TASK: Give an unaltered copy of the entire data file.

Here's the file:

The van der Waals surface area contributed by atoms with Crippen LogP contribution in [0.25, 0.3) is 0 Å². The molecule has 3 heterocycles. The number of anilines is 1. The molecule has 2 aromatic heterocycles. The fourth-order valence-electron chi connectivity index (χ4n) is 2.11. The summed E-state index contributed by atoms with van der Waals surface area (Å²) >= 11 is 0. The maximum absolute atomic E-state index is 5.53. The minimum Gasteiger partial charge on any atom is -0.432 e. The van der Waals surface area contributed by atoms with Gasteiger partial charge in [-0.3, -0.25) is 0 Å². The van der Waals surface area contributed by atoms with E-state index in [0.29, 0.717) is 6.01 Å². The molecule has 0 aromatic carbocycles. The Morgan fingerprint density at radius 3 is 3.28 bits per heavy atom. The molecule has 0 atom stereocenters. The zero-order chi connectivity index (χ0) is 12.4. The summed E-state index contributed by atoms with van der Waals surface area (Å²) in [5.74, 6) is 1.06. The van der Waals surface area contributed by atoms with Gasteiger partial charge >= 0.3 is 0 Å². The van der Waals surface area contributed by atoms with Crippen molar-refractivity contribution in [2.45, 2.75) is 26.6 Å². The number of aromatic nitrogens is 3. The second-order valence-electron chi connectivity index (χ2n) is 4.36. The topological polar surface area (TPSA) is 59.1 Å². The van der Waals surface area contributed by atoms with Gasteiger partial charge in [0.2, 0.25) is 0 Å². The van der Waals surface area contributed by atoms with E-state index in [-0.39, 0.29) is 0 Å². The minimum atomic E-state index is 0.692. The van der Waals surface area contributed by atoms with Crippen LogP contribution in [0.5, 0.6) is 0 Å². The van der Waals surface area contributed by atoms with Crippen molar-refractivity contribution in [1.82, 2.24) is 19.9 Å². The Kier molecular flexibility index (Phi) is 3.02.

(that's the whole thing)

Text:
The van der Waals surface area contributed by atoms with Crippen LogP contribution in [0.25, 0.3) is 0 Å². The molecule has 3 heterocycles. The number of anilines is 1. The molecule has 2 aromatic heterocycles. The fourth-order valence-electron chi connectivity index (χ4n) is 2.11. The summed E-state index contributed by atoms with van der Waals surface area (Å²) >= 11 is 0. The maximum absolute atomic E-state index is 5.53. The minimum Gasteiger partial charge on any atom is -0.432 e. The van der Waals surface area contributed by atoms with Gasteiger partial charge in [-0.3, -0.25) is 0 Å². The van der Waals surface area contributed by atoms with E-state index in [0.29, 0.717) is 6.01 Å². The molecule has 0 aromatic carbocycles. The Morgan fingerprint density at radius 3 is 3.28 bits per heavy atom. The molecule has 0 atom stereocenters. The zero-order chi connectivity index (χ0) is 12.4. The summed E-state index contributed by atoms with van der Waals surface area (Å²) in [5.74, 6) is 1.06. The van der Waals surface area contributed by atoms with Gasteiger partial charge >= 0.3 is 0 Å². The van der Waals surface area contributed by atoms with Crippen molar-refractivity contribution in [2.45, 2.75) is 26.6 Å². The number of aromatic nitrogens is 3. The second-order valence-electron chi connectivity index (χ2n) is 4.36. The topological polar surface area (TPSA) is 59.1 Å². The van der Waals surface area contributed by atoms with Gasteiger partial charge in [0.2, 0.25) is 0 Å². The van der Waals surface area contributed by atoms with E-state index in [-0.39, 0.29) is 0 Å². The minimum atomic E-state index is 0.692. The van der Waals surface area contributed by atoms with Crippen LogP contribution in [0.5, 0.6) is 0 Å². The van der Waals surface area contributed by atoms with Crippen molar-refractivity contribution in [1.82, 2.24) is 19.9 Å². The Kier molecular flexibility index (Phi) is 3.02.